Magister History, Family Crest & Coats of Arms
- Origins Available:
Following the Norman Conquest of England in 1066, the name Magister was first found in Britina. It was a name for a person who behaved in a masterful manner. This was also an occupational name for a person who was the master of his craft deriving from the Old French word maistre, and the Old English word maister.
"There are three places called 'Les Moutiers,' 'Monasteria,' in the department of Calvados in Normandy; but if he were a Breton, as seems probable, Moutiers near La Guerche may be the more likely place for him to have come from. Robert, however, was no doubt a near relation of 'Lisois de Monasteriis,' a brave knight in the Conqueror's army in the Northern campaign of 1069, who, when the river Aire had stopped their progress for three weeks, sought for a ford both above and below, and at last with great difficulty discovered one, by which he crossed over at the head of sixty bold men-at-arms, and though assailed by the enemy with great force stoutly held his ground." 
Early Origins of the Magister family
The surname Magister was first found in Yorkshire where "Robert 'de Mosters' was a tenant of Earl Alan's in Yorkshire 1086, and also held Truswell in Nottinghamshire, part of the great Richmond Fee." 
According to Thoroton, Truswell or Tireswell was held by seven generations of Robert's descendants. Lisiardus de Monasterio, and Gundra his sister, occur in the county 1194-99 (Rotuli Curiae Regis): and Robert, in 1279, held two fees " pro Warda Castri de Richmond." - Gale's Richmondshire.
Early History of the Magister family
This web page shows only a small excerpt of our Magister research. Another 92 words (7 lines of text) covering the years 1086, 1600, 1662, 1627, 1624, 1680, 1660, 1637, 1680, 1627, 1684, 1610, 1691, 1639, 1640, 1653, 1661, 1679, 1687, 1663, 1710, 1685, 1690, 1675, 1720 and 1715 are included under the topic Early Magister History in all our PDF Extended History products and printed products wherever possible.
Magister Spelling Variations
It is only in the last few hundred years that the English language has been standardized. For that reason, Anglo-Norman surnames like Magister are characterized by many spelling variations. Scribes and monks in the Middle Ages spelled names they sounded, so it is common to find several variations that refer to a single person. As the English language changed and incorporated elements of other European languages such as Norman French and Latin, even literate people regularly changed the spelling of their names. The variations of the name Magister include Master, Masters, Mosters, Measter, DeMaster and many more.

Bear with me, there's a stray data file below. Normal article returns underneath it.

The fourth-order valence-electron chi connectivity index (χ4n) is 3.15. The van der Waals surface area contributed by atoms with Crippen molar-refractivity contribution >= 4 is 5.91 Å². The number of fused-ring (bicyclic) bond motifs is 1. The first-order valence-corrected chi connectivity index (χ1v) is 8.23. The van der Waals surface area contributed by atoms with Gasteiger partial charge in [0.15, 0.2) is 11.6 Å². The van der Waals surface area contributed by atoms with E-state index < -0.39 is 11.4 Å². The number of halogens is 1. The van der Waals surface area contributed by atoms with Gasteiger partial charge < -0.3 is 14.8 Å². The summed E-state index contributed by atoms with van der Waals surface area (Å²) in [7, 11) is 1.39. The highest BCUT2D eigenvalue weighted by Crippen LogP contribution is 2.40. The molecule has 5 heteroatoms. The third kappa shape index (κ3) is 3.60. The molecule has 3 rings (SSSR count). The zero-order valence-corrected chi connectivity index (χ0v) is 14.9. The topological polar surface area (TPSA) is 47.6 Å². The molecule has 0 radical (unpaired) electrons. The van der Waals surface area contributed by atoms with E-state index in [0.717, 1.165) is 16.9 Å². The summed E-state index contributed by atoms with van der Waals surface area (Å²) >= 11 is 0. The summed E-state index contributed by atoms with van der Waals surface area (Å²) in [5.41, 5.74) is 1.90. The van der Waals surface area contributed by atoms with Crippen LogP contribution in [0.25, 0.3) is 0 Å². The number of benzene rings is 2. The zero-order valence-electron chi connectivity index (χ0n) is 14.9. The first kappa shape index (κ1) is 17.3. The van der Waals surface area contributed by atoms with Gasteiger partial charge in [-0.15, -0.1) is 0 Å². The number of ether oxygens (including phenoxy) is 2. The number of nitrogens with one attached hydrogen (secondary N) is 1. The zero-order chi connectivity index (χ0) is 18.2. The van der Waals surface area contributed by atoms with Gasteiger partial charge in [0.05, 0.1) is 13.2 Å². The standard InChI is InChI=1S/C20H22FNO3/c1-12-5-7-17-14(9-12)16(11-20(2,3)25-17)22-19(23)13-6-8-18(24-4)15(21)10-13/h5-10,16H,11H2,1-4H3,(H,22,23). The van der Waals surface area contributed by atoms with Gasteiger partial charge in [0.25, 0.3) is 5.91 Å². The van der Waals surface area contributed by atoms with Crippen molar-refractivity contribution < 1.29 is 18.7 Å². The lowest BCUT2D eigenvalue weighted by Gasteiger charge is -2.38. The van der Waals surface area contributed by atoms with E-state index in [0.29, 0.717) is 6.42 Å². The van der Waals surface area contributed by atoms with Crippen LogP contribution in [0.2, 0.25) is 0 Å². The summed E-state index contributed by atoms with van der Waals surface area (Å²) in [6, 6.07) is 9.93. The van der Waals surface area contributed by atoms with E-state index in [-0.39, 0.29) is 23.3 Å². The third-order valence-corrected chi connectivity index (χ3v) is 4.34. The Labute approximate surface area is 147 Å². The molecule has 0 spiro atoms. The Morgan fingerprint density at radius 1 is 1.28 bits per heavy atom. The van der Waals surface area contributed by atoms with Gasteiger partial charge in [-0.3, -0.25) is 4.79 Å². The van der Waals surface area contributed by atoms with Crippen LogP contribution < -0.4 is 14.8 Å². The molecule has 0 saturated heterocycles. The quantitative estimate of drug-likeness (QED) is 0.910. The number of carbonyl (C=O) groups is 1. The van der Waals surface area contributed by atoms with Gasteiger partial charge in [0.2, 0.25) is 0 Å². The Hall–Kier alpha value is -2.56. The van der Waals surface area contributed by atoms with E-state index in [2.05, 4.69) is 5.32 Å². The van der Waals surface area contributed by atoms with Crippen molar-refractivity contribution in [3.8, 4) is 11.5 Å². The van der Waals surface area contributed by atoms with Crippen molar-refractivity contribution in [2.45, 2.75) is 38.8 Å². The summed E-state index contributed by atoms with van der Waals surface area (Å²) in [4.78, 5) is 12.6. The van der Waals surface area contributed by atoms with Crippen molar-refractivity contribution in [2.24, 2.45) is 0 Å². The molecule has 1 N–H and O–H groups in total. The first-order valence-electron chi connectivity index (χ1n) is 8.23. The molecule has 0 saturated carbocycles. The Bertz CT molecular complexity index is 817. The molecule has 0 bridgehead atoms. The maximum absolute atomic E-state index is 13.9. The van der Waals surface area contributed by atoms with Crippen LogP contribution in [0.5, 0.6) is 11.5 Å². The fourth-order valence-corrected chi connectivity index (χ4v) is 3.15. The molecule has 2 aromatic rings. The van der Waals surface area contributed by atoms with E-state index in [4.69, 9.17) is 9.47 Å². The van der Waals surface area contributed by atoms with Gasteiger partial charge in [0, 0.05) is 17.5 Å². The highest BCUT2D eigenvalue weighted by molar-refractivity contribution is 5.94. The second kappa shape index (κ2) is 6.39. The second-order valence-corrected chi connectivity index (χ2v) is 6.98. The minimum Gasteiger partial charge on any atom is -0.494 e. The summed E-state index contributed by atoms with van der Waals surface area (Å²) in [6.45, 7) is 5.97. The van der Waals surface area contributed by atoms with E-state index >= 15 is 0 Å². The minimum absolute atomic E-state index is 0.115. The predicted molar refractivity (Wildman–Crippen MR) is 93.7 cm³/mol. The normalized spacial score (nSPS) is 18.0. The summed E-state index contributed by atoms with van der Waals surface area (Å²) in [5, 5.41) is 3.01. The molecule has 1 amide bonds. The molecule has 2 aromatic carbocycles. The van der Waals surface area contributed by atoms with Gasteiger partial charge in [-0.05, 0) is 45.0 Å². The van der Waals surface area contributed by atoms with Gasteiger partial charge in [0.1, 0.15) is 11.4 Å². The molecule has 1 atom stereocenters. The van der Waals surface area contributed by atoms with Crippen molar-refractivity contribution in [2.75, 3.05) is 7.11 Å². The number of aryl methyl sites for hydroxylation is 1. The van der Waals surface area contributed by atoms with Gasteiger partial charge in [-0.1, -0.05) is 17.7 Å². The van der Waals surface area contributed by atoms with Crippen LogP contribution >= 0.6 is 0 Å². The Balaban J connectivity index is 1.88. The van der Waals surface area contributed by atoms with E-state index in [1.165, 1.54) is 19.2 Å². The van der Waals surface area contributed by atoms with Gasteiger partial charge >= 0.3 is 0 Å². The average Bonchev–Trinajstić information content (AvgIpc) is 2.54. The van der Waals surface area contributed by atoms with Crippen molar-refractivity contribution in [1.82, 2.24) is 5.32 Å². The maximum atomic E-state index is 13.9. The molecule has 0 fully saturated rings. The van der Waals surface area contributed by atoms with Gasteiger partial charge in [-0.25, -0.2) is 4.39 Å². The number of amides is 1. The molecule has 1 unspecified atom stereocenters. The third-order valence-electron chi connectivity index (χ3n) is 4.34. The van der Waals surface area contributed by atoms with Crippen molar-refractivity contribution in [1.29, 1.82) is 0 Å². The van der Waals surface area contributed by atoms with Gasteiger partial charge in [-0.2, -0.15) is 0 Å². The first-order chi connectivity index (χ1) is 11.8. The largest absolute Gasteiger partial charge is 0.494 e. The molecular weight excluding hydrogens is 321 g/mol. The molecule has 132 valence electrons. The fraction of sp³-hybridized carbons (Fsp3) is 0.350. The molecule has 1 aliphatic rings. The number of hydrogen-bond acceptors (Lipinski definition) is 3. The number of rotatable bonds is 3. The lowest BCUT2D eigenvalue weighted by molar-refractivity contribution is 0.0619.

Early Notables of the Magister family (pre 1700)
Outstanding amongst the family at this time was Sir Streynsham Master; Sir William Master (1600-1662) was an English politician, High Sheriff of Gloucestershire in 1627; his son Thomas Master (1624-1680), an English politician who sat in the House of Commons in 1660; John Master (1637-c.1680), an English physician; William Master (1627-1684), an English divine and writer; Sir Edward Master(s) (1610-1691), an English politician...
Another 63 words (4 lines of text) are included under the topic Early Magister Notables in all our PDF Extended History products and printed products wherever possible.
Migration of the Magister family
Faced with the chaos present in England at that time, many English families looked towards the open frontiers of the New World with its opportunities to escape oppression and starvation. People migrated to North America, as well as Australia and Ireland in droves, paying exorbitant rates for passages in cramped, unsafe ships. Many of the settlers did not make the long passage alive, but those who did see the shores of North America were welcomed with great opportunity. Many of the families that came from England went on to make essential contributions to the emerging nations of Canada and the United States. Some of the first immigrants to cross the Atlantic and come to North America carried the name Magister, or a variant listed above: Andrew Master, who settled in Boston in 1763; Lambert Master, who settled in New England in 1709; Alice Masters, who settled in Barbados in 1675; Elizabeth Masters, who settled in Salem in 1630.
The motto was originally a war cry or slogan. Mottoes first began to be shown with arms in the 14th and 15th centuries, but were not in general use until the 17th century. Thus the oldest coats of arms generally do not include a motto. Mottoes seldom form part of the grant of arms: Under most heraldic authorities, a motto is an optional component of the coat of arms, and can be added to or changed at will; many families have chosen not to display a motto.
Motto: Non minor est virtus quam quaerere parta tueri
Motto Translation: It is no less an achievement to keep possession than to acquire it.
- Cleveland, Dutchess of The Battle Abbey Roll with some Account of the Norman Lineages. London: John Murray, Abermarle Street, 1889. Print. Volume 3 of 3